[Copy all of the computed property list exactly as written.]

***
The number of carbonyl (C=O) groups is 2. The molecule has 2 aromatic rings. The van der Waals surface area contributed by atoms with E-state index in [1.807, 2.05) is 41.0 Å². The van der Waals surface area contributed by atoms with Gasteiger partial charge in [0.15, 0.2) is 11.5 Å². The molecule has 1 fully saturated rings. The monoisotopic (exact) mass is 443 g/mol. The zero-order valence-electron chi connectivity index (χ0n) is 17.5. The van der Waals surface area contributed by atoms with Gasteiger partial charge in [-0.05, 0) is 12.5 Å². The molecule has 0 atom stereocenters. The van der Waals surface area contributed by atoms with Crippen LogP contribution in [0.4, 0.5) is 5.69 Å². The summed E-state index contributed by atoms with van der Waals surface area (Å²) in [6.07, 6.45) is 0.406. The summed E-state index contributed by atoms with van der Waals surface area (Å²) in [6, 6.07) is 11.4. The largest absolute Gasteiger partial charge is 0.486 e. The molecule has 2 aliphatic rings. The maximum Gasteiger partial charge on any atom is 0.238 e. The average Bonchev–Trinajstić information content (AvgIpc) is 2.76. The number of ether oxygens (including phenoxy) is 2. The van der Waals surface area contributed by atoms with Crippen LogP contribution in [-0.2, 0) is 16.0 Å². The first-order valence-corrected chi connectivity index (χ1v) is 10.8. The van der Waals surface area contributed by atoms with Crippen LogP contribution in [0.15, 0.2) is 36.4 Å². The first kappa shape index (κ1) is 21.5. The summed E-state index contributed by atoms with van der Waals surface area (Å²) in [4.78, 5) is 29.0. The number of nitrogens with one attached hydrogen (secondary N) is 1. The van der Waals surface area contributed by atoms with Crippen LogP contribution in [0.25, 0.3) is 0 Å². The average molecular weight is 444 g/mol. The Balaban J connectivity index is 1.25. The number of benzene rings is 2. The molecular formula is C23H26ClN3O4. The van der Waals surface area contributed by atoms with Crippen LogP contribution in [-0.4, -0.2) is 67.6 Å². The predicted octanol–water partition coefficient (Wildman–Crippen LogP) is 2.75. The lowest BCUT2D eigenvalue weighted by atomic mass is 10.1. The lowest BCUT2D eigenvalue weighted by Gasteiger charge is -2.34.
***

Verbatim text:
The number of carbonyl (C=O) groups is 2. The molecule has 2 aromatic rings. The van der Waals surface area contributed by atoms with E-state index in [1.807, 2.05) is 41.0 Å². The van der Waals surface area contributed by atoms with Gasteiger partial charge in [0.15, 0.2) is 11.5 Å². The molecule has 1 fully saturated rings. The monoisotopic (exact) mass is 443 g/mol. The zero-order valence-electron chi connectivity index (χ0n) is 17.5. The van der Waals surface area contributed by atoms with Gasteiger partial charge in [-0.05, 0) is 12.5 Å². The molecule has 0 atom stereocenters. The van der Waals surface area contributed by atoms with Crippen LogP contribution in [0.4, 0.5) is 5.69 Å². The summed E-state index contributed by atoms with van der Waals surface area (Å²) in [6.07, 6.45) is 0.406. The summed E-state index contributed by atoms with van der Waals surface area (Å²) in [6, 6.07) is 11.4. The largest absolute Gasteiger partial charge is 0.486 e. The molecule has 2 aliphatic rings. The maximum Gasteiger partial charge on any atom is 0.238 e. The average Bonchev–Trinajstić information content (AvgIpc) is 2.76. The number of ether oxygens (including phenoxy) is 2. The van der Waals surface area contributed by atoms with Crippen LogP contribution in [-0.2, 0) is 16.0 Å². The first-order valence-corrected chi connectivity index (χ1v) is 10.8. The van der Waals surface area contributed by atoms with Crippen LogP contribution in [0.15, 0.2) is 36.4 Å². The first kappa shape index (κ1) is 21.5. The summed E-state index contributed by atoms with van der Waals surface area (Å²) in [4.78, 5) is 29.0. The number of nitrogens with one attached hydrogen (secondary N) is 1. The van der Waals surface area contributed by atoms with Crippen LogP contribution in [0.25, 0.3) is 0 Å². The average molecular weight is 444 g/mol. The Balaban J connectivity index is 1.25. The number of benzene rings is 2. The molecular formula is C23H26ClN3O4. The van der Waals surface area contributed by atoms with Crippen LogP contribution in [-0.4, -0.2) is 67.6 Å². The predicted octanol–water partition coefficient (Wildman–Crippen LogP) is 2.75. The lowest BCUT2D eigenvalue weighted by atomic mass is 10.1. The lowest BCUT2D eigenvalue weighted by Gasteiger charge is -2.34.